Litigation ensued before Dutch courts between a number of importers and manufacturers of blank data media, eg CDs and CD-Rs, and two Dutch collecting societies. The former argued that they did not have to pay levies for reproductions from unlawful sources, in that only reproductions from lawful copies could fall within the scope of the private copying exception and, as a result, the amount of the applicable private copying levies should not take into account compensation for harm suffered as a result of copies of works made from unlawful sources. 

No need for an investigation:
the Directive does simply omit to say whether
only lawful or also unlawful

Following two unfavourable judicial outcomes, ACI Adam and other importers and manufacturers brought their case before the Dutch Supreme Court. This decided to stay the proceedings and seek guidance from the CJEU.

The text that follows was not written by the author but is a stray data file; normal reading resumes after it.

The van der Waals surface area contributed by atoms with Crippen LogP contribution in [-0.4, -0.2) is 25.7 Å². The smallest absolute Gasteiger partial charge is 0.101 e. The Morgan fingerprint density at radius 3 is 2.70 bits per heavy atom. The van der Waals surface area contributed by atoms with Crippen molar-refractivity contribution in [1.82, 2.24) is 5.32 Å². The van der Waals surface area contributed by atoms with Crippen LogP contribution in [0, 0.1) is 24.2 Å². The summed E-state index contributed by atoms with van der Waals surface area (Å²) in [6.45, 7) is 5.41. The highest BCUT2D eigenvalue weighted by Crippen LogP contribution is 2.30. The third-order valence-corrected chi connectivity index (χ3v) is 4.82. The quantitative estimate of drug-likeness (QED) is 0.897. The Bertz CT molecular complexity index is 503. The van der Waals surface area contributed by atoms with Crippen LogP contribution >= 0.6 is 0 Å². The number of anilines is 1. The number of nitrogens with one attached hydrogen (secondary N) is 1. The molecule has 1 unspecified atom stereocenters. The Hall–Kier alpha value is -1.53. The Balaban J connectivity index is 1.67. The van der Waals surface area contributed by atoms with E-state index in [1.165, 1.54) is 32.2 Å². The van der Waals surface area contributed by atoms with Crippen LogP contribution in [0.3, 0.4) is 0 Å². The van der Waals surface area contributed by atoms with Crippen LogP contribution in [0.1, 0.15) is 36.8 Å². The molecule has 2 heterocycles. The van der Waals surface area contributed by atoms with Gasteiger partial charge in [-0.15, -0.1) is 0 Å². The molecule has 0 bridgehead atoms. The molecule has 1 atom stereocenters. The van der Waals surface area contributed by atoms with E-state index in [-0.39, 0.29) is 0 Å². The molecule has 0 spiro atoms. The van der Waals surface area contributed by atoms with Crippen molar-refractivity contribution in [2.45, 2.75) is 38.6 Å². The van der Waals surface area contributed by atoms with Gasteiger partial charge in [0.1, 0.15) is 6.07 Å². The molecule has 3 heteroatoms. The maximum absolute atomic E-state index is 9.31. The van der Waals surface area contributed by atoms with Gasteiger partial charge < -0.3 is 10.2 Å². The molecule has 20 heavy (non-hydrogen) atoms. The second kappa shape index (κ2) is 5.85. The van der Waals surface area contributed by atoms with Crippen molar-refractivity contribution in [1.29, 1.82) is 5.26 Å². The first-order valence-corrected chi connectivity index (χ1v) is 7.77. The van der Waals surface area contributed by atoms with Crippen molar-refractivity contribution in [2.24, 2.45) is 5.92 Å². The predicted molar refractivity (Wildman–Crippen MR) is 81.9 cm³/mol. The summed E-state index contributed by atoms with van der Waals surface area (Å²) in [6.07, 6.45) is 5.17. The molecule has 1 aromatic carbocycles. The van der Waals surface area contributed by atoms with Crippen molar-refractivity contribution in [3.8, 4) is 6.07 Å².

As Advocate General Cruz Villalon observed in his Opinion [from which the Court did not depart], although in some Member States (Denmark, Germany, Spain, Italy, Portugal) the law already excludes applicability of the relevant national private copying exception to reproductions from unlawful sources, and some national judges (eg the French Conseil d’État) have interpreted the scope of this exception in the sense of excluding its applicability to reproductions from unlawful sources, whether the private copying exception within Article 5(2)(b) of the InfoSoc Directive may only encompass reproductions from licensed sources was an issue on which the CJEU had not ruled yet.